The problem with Apple's MVC in UIKit is that more and more of that glue is needed with every major iOS release, and thus ViewControllers become bigger and bigger. Things such as viewDidLayoutSubviews, updateConstraints, top/bottomLayoutGuide should all be done by the view. When is the last time you implemented -loadView, instead of creating a bunch of subviews in -viewDidLoad? Creating subviews should be part of the View logic, but often ends up in the ViewController.

Norberto Ortigoza said...

Check this article from Matin Fowler: http://martinfowler.com/eaaDev/uiArchs.html

Daniel said...

What I've always liked about Apple's version of MVC is that I seldom subclass View objects as they don't need to know anything about the M or, for the most part, the C.

I also never restricted Controllers to only being view controllers. You can split logic up amongst many controller objects (data controllers, network request controllers, ...) and I don't find my controllers getting unnecessarily large and complicated.

Remember that with Smalltalk, we programmed by changing the environment - the patterns we use will change depending on the language and the framework we are coding for.

The patterns I use in Swift are very different than the patterns I use in Obj-C even though I'm working with Cocoa and Cocoa Touch in both.

John Daniel said...

Good luck wresting the power to name from the world's most powerful corporation. Smalltalk is dead. Get used to it.

As for the "Massive View Controller", I was on a plane this weekend and watched a couple of WWDC videos on architecture. It turns out that Apple doesn't promote that idea at all. See "Core OS iOS Application Architectural Patterns", session 224.

Obviously most developers just copy and paste from sample code and StackOverflow instead of watching WWDC videos. They rarely consider things from an architectural standpoint and that is what leads to API soup and "Massive View Controller".

But on second thought, you would probably have better luck reforming Apple's nomenclature than you would improving the architectural practices of the app developer community. People are confused and Apple doesn't really help with that. Arguing over names doesn't help either.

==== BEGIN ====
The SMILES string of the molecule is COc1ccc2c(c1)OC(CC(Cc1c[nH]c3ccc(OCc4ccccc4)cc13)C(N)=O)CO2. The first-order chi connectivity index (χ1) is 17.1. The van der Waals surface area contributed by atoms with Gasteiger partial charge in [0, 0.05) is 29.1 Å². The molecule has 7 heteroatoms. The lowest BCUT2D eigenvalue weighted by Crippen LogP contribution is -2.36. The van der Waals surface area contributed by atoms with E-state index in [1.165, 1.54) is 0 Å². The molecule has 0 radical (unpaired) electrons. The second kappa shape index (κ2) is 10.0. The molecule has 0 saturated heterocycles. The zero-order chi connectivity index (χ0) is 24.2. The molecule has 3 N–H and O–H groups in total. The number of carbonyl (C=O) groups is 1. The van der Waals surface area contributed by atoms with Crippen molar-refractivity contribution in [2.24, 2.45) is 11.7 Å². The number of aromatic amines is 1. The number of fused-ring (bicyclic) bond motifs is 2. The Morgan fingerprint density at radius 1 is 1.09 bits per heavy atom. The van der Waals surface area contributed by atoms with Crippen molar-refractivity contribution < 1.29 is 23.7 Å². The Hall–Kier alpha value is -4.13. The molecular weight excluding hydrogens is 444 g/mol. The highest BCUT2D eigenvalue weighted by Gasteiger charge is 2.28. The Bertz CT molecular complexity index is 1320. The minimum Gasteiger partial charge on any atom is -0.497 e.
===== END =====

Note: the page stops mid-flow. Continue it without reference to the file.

Anonymous said...

@John Daniel

regarding this:

"But on second thought, you would probably have better luck reforming Apple's nomenclature than you would improving the architectural practices of the app developer community. People are confused and Apple doesn't really help with that. Arguing over names doesn't help either."

I'd strongly argue that this kind of writing about these issues really does help others coming at these things from a more theoretical and stunted point of view. It certainly helps me.

Anonymous said...

Just wanted to say apple actually acknowledges the existence of the "traditional" version (complete with references to the design patterns!) in their docs and provides a justification for their Cocoa version.

Steven Mathers said...

I recommend watching an 'uncle bob clean architecture' video

To summarise the parts relevant to your post:
1) MVC and the like are GUI patterns not application architectures, and as such are a minor architectural concern
2) The MVC pattern was originally intended to be implemented many times for each tiny GUI component - button, field or label, where the 'model' is the model of that button, field or label.

The conclusion is that there shouldnt be any huge concern about a particular flavour of MVC/MVP or whatever that you use for you GUI pattern, but because people are confusing it with the architecture for their entire application - banging square pegs into round holes - they are magnifying the minor differences into undeserved and undesirable importance.